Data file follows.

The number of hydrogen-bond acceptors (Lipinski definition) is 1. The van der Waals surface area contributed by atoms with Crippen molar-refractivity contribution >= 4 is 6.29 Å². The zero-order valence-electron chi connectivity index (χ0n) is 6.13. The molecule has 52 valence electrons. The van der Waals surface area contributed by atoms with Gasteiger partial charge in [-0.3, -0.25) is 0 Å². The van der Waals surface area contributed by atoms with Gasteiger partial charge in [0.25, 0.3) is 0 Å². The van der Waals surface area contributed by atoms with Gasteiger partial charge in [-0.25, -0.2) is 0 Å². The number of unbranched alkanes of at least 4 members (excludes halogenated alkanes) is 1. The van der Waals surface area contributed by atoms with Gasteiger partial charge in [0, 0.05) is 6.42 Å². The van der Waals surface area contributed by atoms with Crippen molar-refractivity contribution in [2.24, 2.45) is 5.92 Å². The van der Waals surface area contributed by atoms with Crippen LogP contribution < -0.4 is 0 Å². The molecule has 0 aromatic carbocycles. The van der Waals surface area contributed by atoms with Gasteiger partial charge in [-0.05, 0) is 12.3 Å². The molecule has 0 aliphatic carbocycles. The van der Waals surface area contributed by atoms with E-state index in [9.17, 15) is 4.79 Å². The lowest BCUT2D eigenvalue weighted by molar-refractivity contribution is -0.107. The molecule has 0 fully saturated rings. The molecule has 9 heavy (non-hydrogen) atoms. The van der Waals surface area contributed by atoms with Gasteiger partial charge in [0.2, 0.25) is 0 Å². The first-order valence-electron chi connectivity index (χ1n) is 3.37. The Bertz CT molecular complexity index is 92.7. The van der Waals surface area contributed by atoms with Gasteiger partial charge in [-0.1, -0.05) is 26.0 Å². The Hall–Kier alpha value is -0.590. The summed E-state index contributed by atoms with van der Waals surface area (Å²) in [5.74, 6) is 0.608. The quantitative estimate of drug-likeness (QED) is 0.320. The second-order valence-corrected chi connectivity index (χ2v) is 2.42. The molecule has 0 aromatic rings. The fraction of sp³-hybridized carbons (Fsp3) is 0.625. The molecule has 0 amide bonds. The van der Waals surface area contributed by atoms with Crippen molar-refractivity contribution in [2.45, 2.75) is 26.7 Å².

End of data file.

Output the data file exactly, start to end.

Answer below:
The number of hydrogen-bond acceptors (Lipinski definition) is 1. The van der Waals surface area contributed by atoms with Crippen molar-refractivity contribution >= 4 is 6.29 Å². The zero-order valence-electron chi connectivity index (χ0n) is 6.13. The molecule has 52 valence electrons. The van der Waals surface area contributed by atoms with Gasteiger partial charge in [-0.3, -0.25) is 0 Å². The van der Waals surface area contributed by atoms with Gasteiger partial charge in [0.25, 0.3) is 0 Å². The van der Waals surface area contributed by atoms with Gasteiger partial charge in [-0.25, -0.2) is 0 Å². The number of unbranched alkanes of at least 4 members (excludes halogenated alkanes) is 1. The van der Waals surface area contributed by atoms with Gasteiger partial charge in [0, 0.05) is 6.42 Å². The van der Waals surface area contributed by atoms with Crippen molar-refractivity contribution in [2.24, 2.45) is 5.92 Å². The van der Waals surface area contributed by atoms with Crippen LogP contribution < -0.4 is 0 Å². The molecule has 0 aromatic carbocycles. The van der Waals surface area contributed by atoms with Gasteiger partial charge in [-0.05, 0) is 12.3 Å². The molecule has 0 aliphatic carbocycles. The van der Waals surface area contributed by atoms with E-state index in [9.17, 15) is 4.79 Å². The lowest BCUT2D eigenvalue weighted by molar-refractivity contribution is -0.107. The molecule has 0 fully saturated rings. The molecule has 9 heavy (non-hydrogen) atoms. The van der Waals surface area contributed by atoms with Gasteiger partial charge in [0.2, 0.25) is 0 Å². The first-order valence-electron chi connectivity index (χ1n) is 3.37. The Bertz CT molecular complexity index is 92.7. The van der Waals surface area contributed by atoms with Gasteiger partial charge in [-0.1, -0.05) is 26.0 Å². The Hall–Kier alpha value is -0.590. The summed E-state index contributed by atoms with van der Waals surface area (Å²) in [5.74, 6) is 0.608. The quantitative estimate of drug-likeness (QED) is 0.320. The second-order valence-corrected chi connectivity index (χ2v) is 2.42. The molecule has 0 aromatic rings. The fraction of sp³-hybridized carbons (Fsp3) is 0.625. The molecule has 0 amide bonds. The van der Waals surface area contributed by atoms with Crippen molar-refractivity contribution in [2.45, 2.75) is 26.7 Å².